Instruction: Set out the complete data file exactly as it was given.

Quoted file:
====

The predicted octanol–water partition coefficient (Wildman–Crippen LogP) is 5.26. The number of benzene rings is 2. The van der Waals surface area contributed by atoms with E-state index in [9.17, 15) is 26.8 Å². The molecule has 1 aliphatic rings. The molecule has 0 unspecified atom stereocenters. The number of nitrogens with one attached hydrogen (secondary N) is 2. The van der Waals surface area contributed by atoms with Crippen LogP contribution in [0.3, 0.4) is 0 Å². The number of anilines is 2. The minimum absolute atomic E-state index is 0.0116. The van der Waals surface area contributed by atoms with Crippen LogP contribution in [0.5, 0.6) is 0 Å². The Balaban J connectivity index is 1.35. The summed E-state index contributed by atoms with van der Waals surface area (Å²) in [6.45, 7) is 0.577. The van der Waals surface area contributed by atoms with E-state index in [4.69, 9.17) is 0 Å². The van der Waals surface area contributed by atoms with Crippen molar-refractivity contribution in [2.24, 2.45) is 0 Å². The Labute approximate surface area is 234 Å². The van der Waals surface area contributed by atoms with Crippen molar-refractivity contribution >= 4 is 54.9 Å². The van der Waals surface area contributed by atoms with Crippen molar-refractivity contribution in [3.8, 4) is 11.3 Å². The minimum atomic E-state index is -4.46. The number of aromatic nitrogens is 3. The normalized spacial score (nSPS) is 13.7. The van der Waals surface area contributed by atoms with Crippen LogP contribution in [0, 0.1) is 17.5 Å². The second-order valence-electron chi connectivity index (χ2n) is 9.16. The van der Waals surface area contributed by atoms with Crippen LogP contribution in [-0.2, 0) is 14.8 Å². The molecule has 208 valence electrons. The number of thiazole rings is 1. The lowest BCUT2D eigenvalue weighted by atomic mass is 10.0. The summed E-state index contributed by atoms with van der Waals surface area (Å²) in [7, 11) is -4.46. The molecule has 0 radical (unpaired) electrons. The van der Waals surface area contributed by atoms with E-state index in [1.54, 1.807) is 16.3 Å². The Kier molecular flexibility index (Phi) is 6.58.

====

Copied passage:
The predicted octanol–water partition coefficient (Wildman–Crippen LogP) is 5.26. The number of benzene rings is 2. The van der Waals surface area contributed by atoms with E-state index in [9.17, 15) is 26.8 Å². The molecule has 1 aliphatic rings. The molecule has 0 unspecified atom stereocenters. The number of nitrogens with one attached hydrogen (secondary N) is 2. The van der Waals surface area contributed by atoms with Crippen LogP contribution in [0.3, 0.4) is 0 Å². The number of anilines is 2. The minimum absolute atomic E-state index is 0.0116. The van der Waals surface area contributed by atoms with Crippen LogP contribution in [0.5, 0.6) is 0 Å². The Balaban J connectivity index is 1.35. The summed E-state index contributed by atoms with van der Waals surface area (Å²) in [6.45, 7) is 0.577. The van der Waals surface area contributed by atoms with E-state index in [4.69, 9.17) is 0 Å². The van der Waals surface area contributed by atoms with Crippen molar-refractivity contribution in [2.24, 2.45) is 0 Å². The Labute approximate surface area is 234 Å². The van der Waals surface area contributed by atoms with Crippen molar-refractivity contribution >= 4 is 54.9 Å². The van der Waals surface area contributed by atoms with Crippen molar-refractivity contribution in [3.8, 4) is 11.3 Å². The minimum atomic E-state index is -4.46. The number of aromatic nitrogens is 3. The normalized spacial score (nSPS) is 13.7. The van der Waals surface area contributed by atoms with Crippen LogP contribution in [0, 0.1) is 17.5 Å². The second-order valence-electron chi connectivity index (χ2n) is 9.16. The van der Waals surface area contributed by atoms with Crippen LogP contribution in [-0.2, 0) is 14.8 Å². The molecule has 208 valence electrons. The number of thiazole rings is 1. The lowest BCUT2D eigenvalue weighted by atomic mass is 10.0. The summed E-state index contributed by atoms with van der Waals surface area (Å²) in [7, 11) is -4.46. The molecule has 0 radical (unpaired) electrons. The van der Waals surface area contributed by atoms with E-state index in [1.54, 1.807) is 16.3 Å². The Kier molecular flexibility index (Phi) is 6.58.